HealthDay News — Nearly one in five U.S. adolescents receives care for mental health problems, a figure that has remained nearly constant from 2005 to 2018, according to a study published online March 25 in JAMA Psychiatry.
Ramin Mojtabai, M.D., Ph.D., from the Johns Hopkins Bloomberg School of Public Health in Baltimore, and Mark Olfson, M.D., from the Vagelos College of Physicians and Surgeons at Columbia University in New York City, used data from adolescent participants (aged 12 to 17 years) in the National Survey on Drug Use and Health (2005 through 2018) to examine national trends in the care of different mental health problems and in different treatment settings among adolescents.
The researchers found that 19.7 percent of the 230,070 adolescents across survey years received mental health care, but the overall prevalence of mental health care did not change much over time. Specifically, mental health care increased among girls (adjusted odds ratio [aOR], 1.11), non-Hispanic white adolescents (aOR, 1.08), and those with private insurance (aOR, 1.11). Internalizing problems (including suicidal ideation and depressive symptoms) increased as a proportion of care (aOR, 1.52), whereas externalizing problems (aOR, 0.67) and relationship problems (aOR, 0.75) accounted for a decreasing proportion of care. Use of outpatient mental health services increased from 58.1 percent in 2005 to 2006 to 67.3 percent in 2017 to 2018 (aOR, 1.47), as did overnight stays in inpatient mental health settings (incidence rate ratio, 1.18).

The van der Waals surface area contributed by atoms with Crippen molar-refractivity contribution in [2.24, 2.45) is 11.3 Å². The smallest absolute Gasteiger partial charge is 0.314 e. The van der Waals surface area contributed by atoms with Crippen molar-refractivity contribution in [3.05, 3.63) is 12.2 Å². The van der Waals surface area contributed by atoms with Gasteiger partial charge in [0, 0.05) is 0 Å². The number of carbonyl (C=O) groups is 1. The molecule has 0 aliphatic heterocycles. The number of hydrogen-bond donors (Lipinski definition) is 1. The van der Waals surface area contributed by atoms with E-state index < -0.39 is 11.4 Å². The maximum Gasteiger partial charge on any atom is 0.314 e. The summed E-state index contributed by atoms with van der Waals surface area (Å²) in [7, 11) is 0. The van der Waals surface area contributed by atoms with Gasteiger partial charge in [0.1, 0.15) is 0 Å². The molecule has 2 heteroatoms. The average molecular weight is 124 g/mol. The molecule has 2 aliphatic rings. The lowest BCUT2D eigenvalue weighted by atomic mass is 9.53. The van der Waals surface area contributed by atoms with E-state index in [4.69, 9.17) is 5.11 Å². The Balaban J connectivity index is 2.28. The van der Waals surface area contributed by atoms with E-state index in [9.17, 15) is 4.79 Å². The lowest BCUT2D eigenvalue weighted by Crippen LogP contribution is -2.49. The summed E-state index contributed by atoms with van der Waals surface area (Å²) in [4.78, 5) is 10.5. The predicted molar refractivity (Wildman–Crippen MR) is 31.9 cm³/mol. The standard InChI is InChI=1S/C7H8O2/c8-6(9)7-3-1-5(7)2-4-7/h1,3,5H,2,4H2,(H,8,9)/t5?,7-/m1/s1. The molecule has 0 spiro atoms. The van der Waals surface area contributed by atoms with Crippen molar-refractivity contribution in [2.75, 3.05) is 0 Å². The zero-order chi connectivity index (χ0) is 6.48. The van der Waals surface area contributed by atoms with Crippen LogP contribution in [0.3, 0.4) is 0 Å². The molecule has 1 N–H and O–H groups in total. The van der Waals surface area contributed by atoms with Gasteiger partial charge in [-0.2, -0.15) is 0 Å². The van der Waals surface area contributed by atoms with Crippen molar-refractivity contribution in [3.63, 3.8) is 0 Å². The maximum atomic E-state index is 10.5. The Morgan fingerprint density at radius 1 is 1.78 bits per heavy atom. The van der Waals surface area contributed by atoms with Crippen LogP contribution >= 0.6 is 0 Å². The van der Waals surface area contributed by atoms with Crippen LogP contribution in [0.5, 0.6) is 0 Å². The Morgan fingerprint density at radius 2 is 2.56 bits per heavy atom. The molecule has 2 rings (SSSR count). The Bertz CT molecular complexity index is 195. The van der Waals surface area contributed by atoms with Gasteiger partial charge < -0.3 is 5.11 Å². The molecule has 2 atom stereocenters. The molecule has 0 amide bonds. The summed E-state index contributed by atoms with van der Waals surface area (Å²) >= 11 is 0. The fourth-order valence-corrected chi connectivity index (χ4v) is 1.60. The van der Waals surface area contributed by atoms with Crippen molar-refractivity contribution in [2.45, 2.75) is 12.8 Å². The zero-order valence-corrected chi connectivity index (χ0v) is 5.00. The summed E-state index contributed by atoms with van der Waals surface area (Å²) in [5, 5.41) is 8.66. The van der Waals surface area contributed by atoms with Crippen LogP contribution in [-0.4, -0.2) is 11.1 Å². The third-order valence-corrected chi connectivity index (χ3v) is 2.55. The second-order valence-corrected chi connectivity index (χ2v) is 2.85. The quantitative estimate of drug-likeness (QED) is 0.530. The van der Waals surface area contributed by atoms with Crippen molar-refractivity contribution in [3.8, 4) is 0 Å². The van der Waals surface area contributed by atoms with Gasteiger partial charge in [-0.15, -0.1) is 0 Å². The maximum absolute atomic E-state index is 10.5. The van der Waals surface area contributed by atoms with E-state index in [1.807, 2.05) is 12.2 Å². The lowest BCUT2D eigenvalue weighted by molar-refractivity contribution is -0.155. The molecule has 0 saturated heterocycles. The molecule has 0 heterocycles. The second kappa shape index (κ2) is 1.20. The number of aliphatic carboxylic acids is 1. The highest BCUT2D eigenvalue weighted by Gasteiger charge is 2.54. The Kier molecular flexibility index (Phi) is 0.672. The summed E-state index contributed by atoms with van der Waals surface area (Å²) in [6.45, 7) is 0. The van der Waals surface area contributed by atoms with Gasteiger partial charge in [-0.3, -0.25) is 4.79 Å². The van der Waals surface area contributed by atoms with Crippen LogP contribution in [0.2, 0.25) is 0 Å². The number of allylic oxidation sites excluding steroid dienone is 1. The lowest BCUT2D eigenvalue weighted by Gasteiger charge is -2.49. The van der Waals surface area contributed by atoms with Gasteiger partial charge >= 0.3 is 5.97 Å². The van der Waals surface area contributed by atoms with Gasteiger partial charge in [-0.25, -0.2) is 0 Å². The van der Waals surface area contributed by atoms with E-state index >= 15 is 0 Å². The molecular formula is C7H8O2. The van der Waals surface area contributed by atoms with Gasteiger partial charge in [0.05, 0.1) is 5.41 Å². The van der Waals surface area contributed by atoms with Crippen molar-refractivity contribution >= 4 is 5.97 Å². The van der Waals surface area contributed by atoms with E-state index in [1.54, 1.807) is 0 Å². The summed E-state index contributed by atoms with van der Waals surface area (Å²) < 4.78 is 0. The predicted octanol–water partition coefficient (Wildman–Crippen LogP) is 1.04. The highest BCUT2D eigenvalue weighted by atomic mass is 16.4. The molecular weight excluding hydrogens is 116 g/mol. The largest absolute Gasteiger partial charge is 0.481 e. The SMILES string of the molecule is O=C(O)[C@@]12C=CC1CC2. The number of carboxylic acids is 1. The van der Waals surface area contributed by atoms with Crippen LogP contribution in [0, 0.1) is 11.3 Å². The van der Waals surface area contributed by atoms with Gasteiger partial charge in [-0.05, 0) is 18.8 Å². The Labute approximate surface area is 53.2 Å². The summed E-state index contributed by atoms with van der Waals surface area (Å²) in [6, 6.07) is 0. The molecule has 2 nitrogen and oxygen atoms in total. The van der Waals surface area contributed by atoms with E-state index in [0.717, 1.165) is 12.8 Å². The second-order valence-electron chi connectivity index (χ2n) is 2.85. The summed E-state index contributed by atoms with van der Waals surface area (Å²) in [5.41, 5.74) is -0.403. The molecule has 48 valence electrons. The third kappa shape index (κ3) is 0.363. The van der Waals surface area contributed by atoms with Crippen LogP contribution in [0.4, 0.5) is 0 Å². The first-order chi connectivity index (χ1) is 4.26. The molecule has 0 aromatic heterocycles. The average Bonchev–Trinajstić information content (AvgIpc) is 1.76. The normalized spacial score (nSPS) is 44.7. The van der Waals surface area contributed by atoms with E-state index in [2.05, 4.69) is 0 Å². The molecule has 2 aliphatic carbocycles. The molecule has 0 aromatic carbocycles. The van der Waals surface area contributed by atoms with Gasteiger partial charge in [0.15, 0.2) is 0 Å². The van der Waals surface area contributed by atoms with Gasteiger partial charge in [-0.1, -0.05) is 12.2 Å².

“These findings suggest that the demand for care of internalizing problems and for care in mental health specialty settings has increased among U.S. adolescents in the past decade,” the authors write.